Leriche Syndrome occurs secondary to atherosclerotic induced arterial wall injury leading to two out of three factors involved in Virchow triad, endothelial damage, and thrombosis. Once endothelial damage occurs, a resultant inflammatory response leads to lipid accumulation in smooth muscle cells and macrophages, which eventually leads to the formation of a plaque in the arterial lumen. Eventually, aortoiliac segments become stenotic by more than 50%, the resultant oxygen debt during exercise causes claudication. Once PAD becomes extensive in the aortoiliac segment, the majority of men with Leriche Syndrome present with impotence and sexual dysfunction secondary to reduced penile arterial flow. 
Patients commonly present with claudication, which is cramping in the lower extremities (hips, thighs, buttocks) reproducible by exercise. A detailed history is essential in determining the location, severity, and duration of symptoms. While impotence and sexual dysfunction may occur in the majority of patients, the hallmark of Leriche Syndrome is reduced or absent femoral pulses.  However, due to collateral vasculature, limb-threatening ischemia is not universal.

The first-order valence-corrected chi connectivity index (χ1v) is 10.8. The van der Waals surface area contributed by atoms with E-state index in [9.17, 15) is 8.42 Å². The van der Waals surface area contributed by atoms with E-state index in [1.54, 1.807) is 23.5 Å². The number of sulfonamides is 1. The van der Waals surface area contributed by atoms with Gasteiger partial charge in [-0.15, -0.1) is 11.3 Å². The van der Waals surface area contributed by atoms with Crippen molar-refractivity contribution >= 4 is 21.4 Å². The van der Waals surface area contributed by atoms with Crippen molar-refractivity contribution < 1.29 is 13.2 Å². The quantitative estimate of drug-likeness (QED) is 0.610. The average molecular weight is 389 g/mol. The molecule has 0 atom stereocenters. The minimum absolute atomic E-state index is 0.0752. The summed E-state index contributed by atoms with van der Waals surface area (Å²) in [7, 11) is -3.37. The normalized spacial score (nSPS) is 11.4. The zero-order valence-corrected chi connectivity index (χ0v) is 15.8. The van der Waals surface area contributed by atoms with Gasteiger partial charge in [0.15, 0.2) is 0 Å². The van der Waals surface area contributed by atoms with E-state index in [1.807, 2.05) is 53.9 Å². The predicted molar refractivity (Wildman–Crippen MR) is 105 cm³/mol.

A serum lipid profile (total cholesterol, LDL, HDL, TG) as well as HbA1c (if diabetic), lipoprotein A, and homocysteine levels should be obtained.  An ankle-brachial index (ABI) should also be performed to evaluate the perfusion of the lower extremities. An ABI is often the first screening test performed as it is non-invasive, inexpensive, and reliable. An ABI provides the ratio of the ankle systolic blood pressure divided by the brachial systolic blood pressure detected using a Doppler probe. An ABI lower than 0.9 is considered abnormal and indicates the patient has PAD significant enough to cause claudication.  Duplex ultrasonography and CTA are performed to determine the location and degree of stenosis while planning an intervention.  Coronary artery disease (CAD) is seen in 10% - 71% of patients with PAD, so obtaining an EKG as well to rule out CAD is recommended.